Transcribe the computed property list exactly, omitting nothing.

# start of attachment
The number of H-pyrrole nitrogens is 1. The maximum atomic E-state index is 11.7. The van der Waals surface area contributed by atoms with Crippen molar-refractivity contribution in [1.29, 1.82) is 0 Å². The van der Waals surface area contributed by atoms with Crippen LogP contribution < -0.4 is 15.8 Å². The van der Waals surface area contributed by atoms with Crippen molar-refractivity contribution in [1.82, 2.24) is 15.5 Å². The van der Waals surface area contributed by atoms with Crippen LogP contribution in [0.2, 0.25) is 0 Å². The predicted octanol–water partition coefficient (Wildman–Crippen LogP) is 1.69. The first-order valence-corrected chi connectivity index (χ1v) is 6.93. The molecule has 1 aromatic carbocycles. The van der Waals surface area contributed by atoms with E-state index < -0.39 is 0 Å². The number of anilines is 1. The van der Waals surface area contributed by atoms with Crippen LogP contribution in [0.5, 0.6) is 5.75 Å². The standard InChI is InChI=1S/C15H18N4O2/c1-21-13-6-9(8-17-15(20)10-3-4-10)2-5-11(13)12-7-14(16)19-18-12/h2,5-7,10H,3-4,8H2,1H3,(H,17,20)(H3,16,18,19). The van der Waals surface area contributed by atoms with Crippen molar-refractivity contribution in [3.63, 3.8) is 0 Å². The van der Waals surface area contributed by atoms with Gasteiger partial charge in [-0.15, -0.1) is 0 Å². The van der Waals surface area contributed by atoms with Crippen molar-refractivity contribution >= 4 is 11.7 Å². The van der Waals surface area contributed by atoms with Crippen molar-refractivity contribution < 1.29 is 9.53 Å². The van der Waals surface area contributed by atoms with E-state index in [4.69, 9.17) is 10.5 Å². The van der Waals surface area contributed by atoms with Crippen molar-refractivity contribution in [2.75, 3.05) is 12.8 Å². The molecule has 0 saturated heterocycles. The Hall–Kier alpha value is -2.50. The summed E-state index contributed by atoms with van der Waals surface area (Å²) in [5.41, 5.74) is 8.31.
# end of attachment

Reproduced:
The number of H-pyrrole nitrogens is 1. The maximum atomic E-state index is 11.7. The van der Waals surface area contributed by atoms with Crippen molar-refractivity contribution in [1.29, 1.82) is 0 Å². The van der Waals surface area contributed by atoms with Crippen LogP contribution < -0.4 is 15.8 Å². The van der Waals surface area contributed by atoms with Crippen molar-refractivity contribution in [1.82, 2.24) is 15.5 Å². The van der Waals surface area contributed by atoms with Crippen LogP contribution in [0.2, 0.25) is 0 Å². The predicted octanol–water partition coefficient (Wildman–Crippen LogP) is 1.69. The first-order valence-corrected chi connectivity index (χ1v) is 6.93. The molecule has 1 aromatic carbocycles. The van der Waals surface area contributed by atoms with E-state index < -0.39 is 0 Å². The number of anilines is 1. The van der Waals surface area contributed by atoms with Crippen LogP contribution in [0.5, 0.6) is 5.75 Å². The standard InChI is InChI=1S/C15H18N4O2/c1-21-13-6-9(8-17-15(20)10-3-4-10)2-5-11(13)12-7-14(16)19-18-12/h2,5-7,10H,3-4,8H2,1H3,(H,17,20)(H3,16,18,19). The van der Waals surface area contributed by atoms with Crippen molar-refractivity contribution in [3.63, 3.8) is 0 Å². The van der Waals surface area contributed by atoms with Gasteiger partial charge in [-0.15, -0.1) is 0 Å². The van der Waals surface area contributed by atoms with Crippen molar-refractivity contribution >= 4 is 11.7 Å². The van der Waals surface area contributed by atoms with Crippen molar-refractivity contribution < 1.29 is 9.53 Å². The van der Waals surface area contributed by atoms with E-state index in [4.69, 9.17) is 10.5 Å². The van der Waals surface area contributed by atoms with Crippen molar-refractivity contribution in [2.75, 3.05) is 12.8 Å². The molecule has 0 saturated heterocycles. The Hall–Kier alpha value is -2.50. The summed E-state index contributed by atoms with van der Waals surface area (Å²) in [5.41, 5.74) is 8.31.